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plainly is, that authors and architects, who cannot reach the higher beauties, endeavor to supply want of geni is by multiplying those that are inferior.

183. These things premised, I proceed to examine the beauty of figure as arising from the above-mentioned particulars, namely, regularity, uniformity, proportion, order, and simplicity. To inquire why an object, by means of the particulars mentioned, appears beautiful, would, I am afraid, be a vain attempt: it seems the most probable opinion, that the nature of man was originally framed with a relish for them, in order to answer wise and good purposes. To explain these purposes or final causes, though a subject of great importance, has scarce been attempted by any writer. One thing is evident, that our relish for the particulars mentioned, adds much beauty to the objects that surround us, which of course tends to our happiness; and the Author of our nature has given many signal proofs that this final cause is not below his care. We may be confirmed in this thought upon reflecting, that our taste for these particulars is not accidental, but uniform and universal, making a branch of our nature. At the same time, it ought not to be overlooked, that regularity, uniformity, order, and simplicity, contribute each of them to readiness of apprehension; enabling us to form more distinct images of objects than can be done with the utmost attention where these particulars are not found. With respect to proportion, it is in some instances connected with a useful end, as in animals, where the best proportioned are the strongest and most active; but instances are still more numerous, where the proportions we relish have no connection with utility. Writers on architecture insist much on the proportions of a column, and assign different proportions to the Doric, Ionic, and Corinthian; but no architect will maintain, that the most accurate proportions contribute more to use, than several that are less accurate and less agreeable; neither will it be maintained, that the length, breadth, and height of rooms, assigned as the most beautiful proportions, tend also to make them the more commodious. With respect then to the final cause of proportion, I see not more to be made of it but to rest upon the final cause first mentioned, namely, its contributing to our happiness, by increasing the beauty of visible objects.*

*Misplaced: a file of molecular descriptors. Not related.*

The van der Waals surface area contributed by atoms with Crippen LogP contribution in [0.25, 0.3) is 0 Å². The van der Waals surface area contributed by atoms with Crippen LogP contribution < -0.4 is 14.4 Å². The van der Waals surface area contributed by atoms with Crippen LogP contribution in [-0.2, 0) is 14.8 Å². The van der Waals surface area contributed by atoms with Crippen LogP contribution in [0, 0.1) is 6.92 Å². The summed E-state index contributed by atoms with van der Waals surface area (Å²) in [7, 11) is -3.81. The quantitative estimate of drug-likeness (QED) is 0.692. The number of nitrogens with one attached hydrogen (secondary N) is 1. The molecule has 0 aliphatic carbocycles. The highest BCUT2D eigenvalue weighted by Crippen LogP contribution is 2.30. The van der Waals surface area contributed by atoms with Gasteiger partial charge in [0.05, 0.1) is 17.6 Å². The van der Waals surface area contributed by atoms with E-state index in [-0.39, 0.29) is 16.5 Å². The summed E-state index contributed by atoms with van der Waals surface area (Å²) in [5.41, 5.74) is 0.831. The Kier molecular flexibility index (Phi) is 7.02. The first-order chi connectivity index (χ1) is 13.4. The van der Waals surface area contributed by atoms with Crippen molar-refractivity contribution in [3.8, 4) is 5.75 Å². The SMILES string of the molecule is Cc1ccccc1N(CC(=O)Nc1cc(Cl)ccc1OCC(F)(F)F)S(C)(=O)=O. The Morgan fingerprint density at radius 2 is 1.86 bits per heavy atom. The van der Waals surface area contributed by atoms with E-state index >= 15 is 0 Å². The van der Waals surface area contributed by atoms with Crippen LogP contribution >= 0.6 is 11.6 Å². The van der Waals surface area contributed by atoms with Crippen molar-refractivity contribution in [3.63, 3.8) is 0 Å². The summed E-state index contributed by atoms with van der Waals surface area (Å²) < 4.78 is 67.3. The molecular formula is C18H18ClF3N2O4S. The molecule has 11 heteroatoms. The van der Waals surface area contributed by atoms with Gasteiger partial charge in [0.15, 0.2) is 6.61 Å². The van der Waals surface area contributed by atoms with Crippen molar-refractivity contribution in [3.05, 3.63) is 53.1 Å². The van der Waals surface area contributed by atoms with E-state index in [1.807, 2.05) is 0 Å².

*[Some remarks of Cousin throw considerable light on this subject:

"Symmetry and order are beautiful things, and at the same time are useful things, because they economize space, because objects symmetrically disposed are casier to find when one wants them; but that is not what makes for us the beauty of symmetry, for we immediately seize this kind of beauty, and it is often late enough before we recognize the utility that is found in it. It even sometimes happens, that after having admired the beauty of an object, we are

182. Reasons for simplicity in works of art.-Additional reason for it in works of dignity and elevation.-Why profuse decoration prevails in works of art